For more than a year now, I've been developing a paid, commercial application that is based on an existing project posted on GitHub and licensed as MIT. In addition to integrating this project into my own application, I actively contribute to testing the GitHub source project and send bug reports and ideas for improvement to the original developer using e-mails. Because the development of my own application is based on and very much depends on this project posted on GitHub, I want to ask some questions about how to use and license projects on GitHub:

  1. Is it possible for a project that is posted and licensed as MIT to disappear from GitHub at some point? If so, what happens to the copyright of the applications that were developed based on it?
  2. Can the author of a project posted on GitHub change the type of license from a permissive one (such as MIT) to another, more restrictive way of licensing? I ask these questions because I would not like to have legal issues related to copyright in the future.

Thank you for your attention.

2 Answers 2

  1. Absolutely. GitHub, like any other free software distribution site, doesn't give any kind of warranty about future availability. The rightsholder could take it down, GitHub could cease trading, any number of circumstances could cause that project to disappear from that site. If that happens, the copyrights remain with the existing rightsholders, just as they do if the project doesn't disappear.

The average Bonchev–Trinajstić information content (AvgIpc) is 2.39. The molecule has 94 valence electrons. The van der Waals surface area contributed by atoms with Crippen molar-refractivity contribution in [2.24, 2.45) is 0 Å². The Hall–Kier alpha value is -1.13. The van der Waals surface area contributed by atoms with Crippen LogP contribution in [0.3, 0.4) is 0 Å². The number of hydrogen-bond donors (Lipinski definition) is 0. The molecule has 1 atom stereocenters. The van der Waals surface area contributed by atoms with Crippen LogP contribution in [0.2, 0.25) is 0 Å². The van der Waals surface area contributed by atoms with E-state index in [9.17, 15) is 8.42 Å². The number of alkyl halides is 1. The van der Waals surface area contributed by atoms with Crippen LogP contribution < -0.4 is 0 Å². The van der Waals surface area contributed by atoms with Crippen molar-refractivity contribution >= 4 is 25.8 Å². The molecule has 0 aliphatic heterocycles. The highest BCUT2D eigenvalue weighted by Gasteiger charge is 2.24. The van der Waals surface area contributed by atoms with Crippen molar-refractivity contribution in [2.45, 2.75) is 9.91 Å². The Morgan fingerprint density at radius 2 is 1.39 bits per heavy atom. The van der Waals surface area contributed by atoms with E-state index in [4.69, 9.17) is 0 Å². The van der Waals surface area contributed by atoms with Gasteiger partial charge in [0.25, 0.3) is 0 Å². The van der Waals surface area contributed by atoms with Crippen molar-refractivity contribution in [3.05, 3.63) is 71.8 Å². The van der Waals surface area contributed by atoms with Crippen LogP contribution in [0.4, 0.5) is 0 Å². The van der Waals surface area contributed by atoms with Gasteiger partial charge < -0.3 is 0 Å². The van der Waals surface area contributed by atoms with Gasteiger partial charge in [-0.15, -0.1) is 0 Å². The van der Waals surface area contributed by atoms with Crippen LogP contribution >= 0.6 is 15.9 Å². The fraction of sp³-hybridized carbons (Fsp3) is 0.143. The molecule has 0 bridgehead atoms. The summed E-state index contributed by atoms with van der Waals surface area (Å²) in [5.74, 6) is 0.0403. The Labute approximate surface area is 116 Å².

2. Yes. The rightsholder can decide to start distributing his/her code under another licence, eg GPL, and may at the same time decide to stop distributing under MIT. What the rightsholder cannot do is take away rights already granted to existing recipients of the code in respect of the code they received; but current versions can be made unavailable to potential new recipients, and future versions can be made unavailable to everyone, should the rightsholder so decide.

    If the rightsholder were to switch to a copyleft licence, you would have to stop interaction with the project, and in particular you couldn't use new versions of the project code to base your proprietary offering on. But assuming you've based your current offering on entirely-MIT-licensed code, then as long as you honour the (very light) obligations of the MIT licence, you can't be stopped from continuing to offer your current offering.

  1. Copyright holder may change a license of the software, but the code what was licensed under MIT license, will be still MIT-licensed, so:
  • If you forked that software AND you DON'T update it, you can ignore all license changes, because you don't use new code.

  • If you ofter or even sometimes update that software, you should see LICENSE file before updating and update or not depending on new license (if (A)(L)GPL or another copy-left license, better option is to stay on old version)

  1. If project will be removed, you can redistribute your copy of it under MIT license.


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